Research & Development News Channel

Viagra protects the heart beyond the bedroom

Viagra could be used as a safe treatment for heart disease, finds new research published in the open access journal BMC Medicine. The study reveals that long-term daily treatment of Viagra can provide protection for the heart at different stages of heart disease, with few side effects.

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New cancer drug to begin trials in multiple myeloma patients

Scientists at Imperial College London have developed a new cancer drug which they plan to trial in multiple myeloma patients by the end of next year. In a paper published in the journal Cancer Cell, the researchers report how the drug, known as DTP3, kills myeloma cells in laboratory tests in human cells and mice, without causing any toxic side effects, which is the main problem with most other cancer drugs.

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Tuning light to kill deep cancer tumors

An international group of scientists led by Gang Han, PhD, at the University of Massachusetts Medical School, has combined a new type of nanoparticle with an FDA-approved photodynamic therapy to effectively kill deep-set cancer cells in vivo with minimal damage to surrounding tissue and fewer side effects than chemotherapy.

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Academies call for consequences from the Ebola virus epidemic

The Ebola virus is spreading rapidly and to an unexpected extent. The outbreak does not follow the patterns experienced in the past and the virus shows a new disease dynamic in regions, where it has never been recorded before. For this reason, the German National Academy of Sciences Leopoldina, acatech - the German Academy of Science and Engineering, and the Union of the German Academies of Sciences and Humanities have presented a statement on the Ebola epidemic.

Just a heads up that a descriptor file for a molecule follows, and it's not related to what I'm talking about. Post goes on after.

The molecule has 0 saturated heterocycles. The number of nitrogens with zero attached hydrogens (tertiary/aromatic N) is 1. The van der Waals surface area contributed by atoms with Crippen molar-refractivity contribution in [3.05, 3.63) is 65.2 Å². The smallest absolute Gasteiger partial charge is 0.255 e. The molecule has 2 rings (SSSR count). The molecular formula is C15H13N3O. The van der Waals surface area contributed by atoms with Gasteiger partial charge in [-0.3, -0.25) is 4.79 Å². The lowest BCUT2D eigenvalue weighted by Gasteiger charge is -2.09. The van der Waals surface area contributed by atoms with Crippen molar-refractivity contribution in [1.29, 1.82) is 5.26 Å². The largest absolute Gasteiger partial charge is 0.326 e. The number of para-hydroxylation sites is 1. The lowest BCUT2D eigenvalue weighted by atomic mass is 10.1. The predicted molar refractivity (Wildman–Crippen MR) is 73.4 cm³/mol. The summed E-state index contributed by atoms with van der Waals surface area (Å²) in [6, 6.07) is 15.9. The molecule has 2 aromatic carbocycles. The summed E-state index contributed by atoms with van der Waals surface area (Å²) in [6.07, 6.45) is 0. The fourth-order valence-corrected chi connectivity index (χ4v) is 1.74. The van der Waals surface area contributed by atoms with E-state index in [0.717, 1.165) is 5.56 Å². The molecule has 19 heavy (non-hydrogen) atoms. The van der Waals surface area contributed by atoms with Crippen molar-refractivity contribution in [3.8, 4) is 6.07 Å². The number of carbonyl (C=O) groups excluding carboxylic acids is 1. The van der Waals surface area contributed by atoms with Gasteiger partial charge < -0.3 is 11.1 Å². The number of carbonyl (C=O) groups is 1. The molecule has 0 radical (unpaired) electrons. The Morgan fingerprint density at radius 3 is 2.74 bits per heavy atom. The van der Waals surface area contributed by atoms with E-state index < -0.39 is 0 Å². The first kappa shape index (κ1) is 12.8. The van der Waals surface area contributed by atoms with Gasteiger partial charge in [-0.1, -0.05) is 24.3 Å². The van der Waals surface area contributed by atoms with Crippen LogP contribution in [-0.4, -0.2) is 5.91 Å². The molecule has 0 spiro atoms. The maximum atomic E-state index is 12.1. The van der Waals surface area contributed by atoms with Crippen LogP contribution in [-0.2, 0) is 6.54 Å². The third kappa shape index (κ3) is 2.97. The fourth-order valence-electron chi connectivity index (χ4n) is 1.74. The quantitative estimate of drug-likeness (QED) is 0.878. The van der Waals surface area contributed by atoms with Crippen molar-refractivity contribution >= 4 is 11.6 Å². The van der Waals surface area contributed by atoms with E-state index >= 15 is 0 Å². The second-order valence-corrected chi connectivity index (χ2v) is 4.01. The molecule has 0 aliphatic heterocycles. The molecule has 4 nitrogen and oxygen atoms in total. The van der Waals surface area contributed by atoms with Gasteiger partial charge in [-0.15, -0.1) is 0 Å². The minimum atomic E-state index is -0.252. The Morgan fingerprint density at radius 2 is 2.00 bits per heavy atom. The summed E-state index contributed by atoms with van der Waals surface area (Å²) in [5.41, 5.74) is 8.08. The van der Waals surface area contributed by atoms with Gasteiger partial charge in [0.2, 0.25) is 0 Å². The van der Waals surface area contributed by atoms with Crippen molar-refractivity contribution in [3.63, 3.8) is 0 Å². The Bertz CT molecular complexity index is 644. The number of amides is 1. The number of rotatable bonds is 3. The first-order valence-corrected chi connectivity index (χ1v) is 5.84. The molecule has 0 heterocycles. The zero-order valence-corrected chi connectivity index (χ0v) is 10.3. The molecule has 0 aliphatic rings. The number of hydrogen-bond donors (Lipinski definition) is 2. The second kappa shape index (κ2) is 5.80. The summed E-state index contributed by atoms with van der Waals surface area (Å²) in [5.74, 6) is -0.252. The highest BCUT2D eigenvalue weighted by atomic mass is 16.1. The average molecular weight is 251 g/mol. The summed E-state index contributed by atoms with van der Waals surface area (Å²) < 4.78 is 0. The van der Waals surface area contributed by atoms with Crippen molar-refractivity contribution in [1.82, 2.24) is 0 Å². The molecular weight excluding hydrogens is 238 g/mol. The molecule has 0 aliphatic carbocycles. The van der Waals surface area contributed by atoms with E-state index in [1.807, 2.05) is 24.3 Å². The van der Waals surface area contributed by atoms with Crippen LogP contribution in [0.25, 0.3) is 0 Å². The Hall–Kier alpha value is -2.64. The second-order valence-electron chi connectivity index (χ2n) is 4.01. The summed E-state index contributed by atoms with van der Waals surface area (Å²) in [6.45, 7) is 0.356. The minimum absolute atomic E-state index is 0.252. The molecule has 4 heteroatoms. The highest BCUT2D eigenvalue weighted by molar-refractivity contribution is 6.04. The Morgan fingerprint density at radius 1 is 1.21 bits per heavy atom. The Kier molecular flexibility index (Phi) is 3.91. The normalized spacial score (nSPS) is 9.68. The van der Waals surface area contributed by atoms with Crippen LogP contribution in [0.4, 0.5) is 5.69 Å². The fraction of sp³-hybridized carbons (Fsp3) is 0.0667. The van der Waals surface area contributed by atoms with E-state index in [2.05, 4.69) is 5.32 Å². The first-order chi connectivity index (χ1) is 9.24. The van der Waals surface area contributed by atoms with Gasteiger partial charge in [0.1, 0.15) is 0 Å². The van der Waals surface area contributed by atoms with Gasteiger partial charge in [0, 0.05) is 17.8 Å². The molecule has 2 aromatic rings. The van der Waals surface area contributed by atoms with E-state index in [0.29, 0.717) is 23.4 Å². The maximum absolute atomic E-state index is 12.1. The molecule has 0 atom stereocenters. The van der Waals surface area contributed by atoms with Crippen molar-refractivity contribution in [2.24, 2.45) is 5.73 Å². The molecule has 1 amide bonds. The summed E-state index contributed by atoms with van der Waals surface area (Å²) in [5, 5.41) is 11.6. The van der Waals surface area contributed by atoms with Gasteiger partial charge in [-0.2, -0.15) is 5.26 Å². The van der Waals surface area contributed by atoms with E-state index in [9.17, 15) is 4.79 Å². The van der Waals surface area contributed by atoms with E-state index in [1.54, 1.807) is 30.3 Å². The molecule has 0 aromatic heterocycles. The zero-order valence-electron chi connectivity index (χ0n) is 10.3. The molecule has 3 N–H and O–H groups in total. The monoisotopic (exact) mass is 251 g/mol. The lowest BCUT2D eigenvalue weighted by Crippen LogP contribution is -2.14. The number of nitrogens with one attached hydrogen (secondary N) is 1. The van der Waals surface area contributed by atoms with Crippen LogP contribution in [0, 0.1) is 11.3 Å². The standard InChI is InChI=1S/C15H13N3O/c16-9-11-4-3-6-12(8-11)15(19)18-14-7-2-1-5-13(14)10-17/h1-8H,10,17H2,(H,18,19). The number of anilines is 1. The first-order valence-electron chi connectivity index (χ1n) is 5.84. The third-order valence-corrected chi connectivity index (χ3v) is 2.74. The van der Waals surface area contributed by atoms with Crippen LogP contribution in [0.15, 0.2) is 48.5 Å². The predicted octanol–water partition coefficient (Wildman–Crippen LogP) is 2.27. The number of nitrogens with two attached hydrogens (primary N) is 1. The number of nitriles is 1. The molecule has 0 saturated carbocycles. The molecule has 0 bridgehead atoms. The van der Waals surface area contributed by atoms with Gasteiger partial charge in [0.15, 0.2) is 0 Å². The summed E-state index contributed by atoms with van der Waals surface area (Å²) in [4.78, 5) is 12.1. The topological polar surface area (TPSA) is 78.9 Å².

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Bio-inspired 'nano-cocoons' offer targeted drug delivery against cancer cells

Biomedical engineering researchers have developed a drug delivery system consisting of nanoscale "cocoons" made of DNA that target cancer cells and trick the cells into absorbing the cocoon before unleashing anticancer drugs. The work was done by researchers at North Carolina State University and the University of North Carolina at Chapel Hill.

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Chemical derived from broccoli sprouts shows promise in treating autism

Results of a small clinical trial suggest that a chemical derived from broccoli sprouts - and best known for claims that it can help prevent certain cancers - may ease classic behavioral symptoms in those with autism spectrum disorders (ASDs). The study, a joint effort by scientists at MassGeneral Hospital for Children and the Johns Hopkins University School of Medicine, involved 40 teenage boys and young men, ages 13 to 27, with moderate to severe autism.

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Mechanism that repairs brain after stroke discovered

A previously unknown mechanism through which the brain produces new nerve cells after a stroke has been discovered at Lund University and Karolinska Institute in Sweden. The findings have been published in the journal Science. A stroke is caused by a blood clot blocking a blood vessel in the brain, which leads to an interruption of blood flow and therefore a shortage of oxygen.

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